At one time, couples married before moving in together. As society became more progressive, however, it was no longer necessary to say “I do” before sharing a home or even having children. In fact, an analysis of census data found that 18 million adults were living with an unmarried partner in 2016. That number is 29 percent higher than in 2007, when only 14 million were living together without legal paperwork. That being said, splitting a monthly mortgage payment isn’t the only benefit of living with a romantic partner. You may be able to share a health insurance plan.
Shared health insurance plans may be unavailable to unmarried domestic partners, although specific eligibility is determined by employers and government policy alike.
Insurance Through Your Employer
Until recently, domestic partners had a tough time trying to convince an employer to let them add a loved one to their health insurance. This often wasn’t even entirely the business’ fault. Health insurance plans were set up to allow only spouses and children. But an increasing number of corporations have begun allowing employees to add domestic partners, along with some state and city governments. Even in cases where domestic partners aren’t allowed on health plans, employers occasionally agree to add these parties to the business’ plan, as long as the employee is willing to pay the full amount of the premiums for the nonspouse.
Don’t expect your employer to add your domestic partner without questions. Understandably, businesses and insurers want to make sure people aren’t simply adding roommates and friends. The Human Rights Campaign recommends employers request proof of the relationship that can include municipal domestic partnership registration, a state civil union license, a marriage license from another country or other proof. If employees are reluctant to secure government paperwork, the employer can create its own partnership affidavit for the worker to sign.
The 2015 legalization of same-sex marriage has complicated matters, however, since requiring proof of marriage no longer eliminates same-sex couples who wouldn’t have previously been able to marry. One study found that in 2016, 48 percent of employers were providing benefits to same-sex domestic partners, down 11 percent from 2014.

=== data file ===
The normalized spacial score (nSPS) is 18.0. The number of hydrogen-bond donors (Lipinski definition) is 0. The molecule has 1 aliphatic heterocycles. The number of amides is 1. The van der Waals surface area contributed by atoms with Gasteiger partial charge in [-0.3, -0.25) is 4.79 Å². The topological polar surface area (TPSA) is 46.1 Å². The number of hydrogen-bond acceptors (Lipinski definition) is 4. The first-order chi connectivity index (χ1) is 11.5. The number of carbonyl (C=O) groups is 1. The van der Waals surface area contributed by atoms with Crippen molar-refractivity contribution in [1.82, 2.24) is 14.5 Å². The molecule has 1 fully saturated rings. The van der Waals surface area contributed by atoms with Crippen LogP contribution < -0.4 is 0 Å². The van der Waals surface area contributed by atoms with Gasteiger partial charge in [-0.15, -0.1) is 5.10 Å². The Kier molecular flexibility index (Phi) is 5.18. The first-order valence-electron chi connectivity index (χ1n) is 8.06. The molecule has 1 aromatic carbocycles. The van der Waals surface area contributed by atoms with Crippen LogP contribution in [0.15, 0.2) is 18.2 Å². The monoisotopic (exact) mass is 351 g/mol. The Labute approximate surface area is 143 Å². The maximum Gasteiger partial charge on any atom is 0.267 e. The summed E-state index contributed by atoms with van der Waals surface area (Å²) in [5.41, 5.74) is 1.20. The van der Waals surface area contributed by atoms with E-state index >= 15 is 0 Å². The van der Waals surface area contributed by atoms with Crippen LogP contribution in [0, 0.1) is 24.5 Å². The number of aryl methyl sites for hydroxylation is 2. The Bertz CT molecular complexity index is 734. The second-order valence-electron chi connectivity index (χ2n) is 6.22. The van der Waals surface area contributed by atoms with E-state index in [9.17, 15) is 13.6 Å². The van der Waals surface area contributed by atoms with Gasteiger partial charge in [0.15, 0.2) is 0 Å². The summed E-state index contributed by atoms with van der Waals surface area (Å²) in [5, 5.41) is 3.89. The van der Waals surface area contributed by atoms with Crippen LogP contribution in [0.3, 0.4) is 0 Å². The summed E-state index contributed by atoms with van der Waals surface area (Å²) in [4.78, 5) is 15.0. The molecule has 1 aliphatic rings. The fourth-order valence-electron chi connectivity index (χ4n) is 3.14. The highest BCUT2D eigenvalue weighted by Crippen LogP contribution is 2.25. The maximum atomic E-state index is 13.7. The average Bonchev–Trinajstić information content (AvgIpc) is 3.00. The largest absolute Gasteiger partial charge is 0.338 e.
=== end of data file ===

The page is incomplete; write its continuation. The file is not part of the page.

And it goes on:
On the Health Exchange
If you’re among the nine million Americans on the federal health exchange, you’ll likely be concerned about its views on domestic partners. When signing up for coverage, you’ll be asked who is in your household. You’re only supposed to include a domestic partner in this if you share a child together or if you plan to claim this person as a tax dependent.
It’s important to note that this is set up to steer you toward the best plan for your situation, not to make things more difficult for you. To include someone in your family plan, they’ll need to show that they are dependent on you financially. Otherwise, your domestic partner may be better off simply signing up for the exchange separately.
Other Important Considerations
Just because you can add a domestic partner to your health insurance, that doesn’t necessarily mean it’s the best option for you. If your partner works, their employer may provide benefits that are better, whether or not their employer will allow you to be added. It’s important to price each option before automatically adding your loved one to your insurance.
It’s also important to note that if you lose your job, your domestic partner will lose benefits, as well. COBRA, which stands for the Consolidated Omnibus Budget Reconciliation Act, only covers you for a designated period of time after you leave your employer. However, this would be the case if you were married, as well.
You should also know there are tax repercussions for having your domestic partner on your health plan. Instead of being filed under pretax income, the premium your employer pays on your domestic partner will be considered taxable income. This wouldn’t be the case if you opted to slide a wedding ring on your finger.
- Pew Research: Number of U.S. adults cohabiting with a partner continues to rise, especially among those 50 and older
- Nolo: Insurance Coverage for Unmarried Partners Living Together
- Human Rights Campaign: Domestic Partner Benefit Eligibility: Defining Domestic Partners and Dependents
- SHRM: Employers Are Dropping Domestic Partner Health Care Benefits
- CNBC: Obamacare enrollment blows away expectations at nearly 9 million, despite short sign-up window
- Healthcare.gov: Who to include in your household
- Claiming a Domestic Partner as a Dependent
Stephanie Faris has written about finance for entrepreneurs and marketing firms since 2013. She spent nearly a year as a ghostwriter for a credit card processing service and has ghostwritten about finance for numerous marketing firms and entrepreneurs. Her work has appeared on The Motley Fool, MoneyGeek, Ecommerce Insiders, GoBankingRates, and ThriveBy30.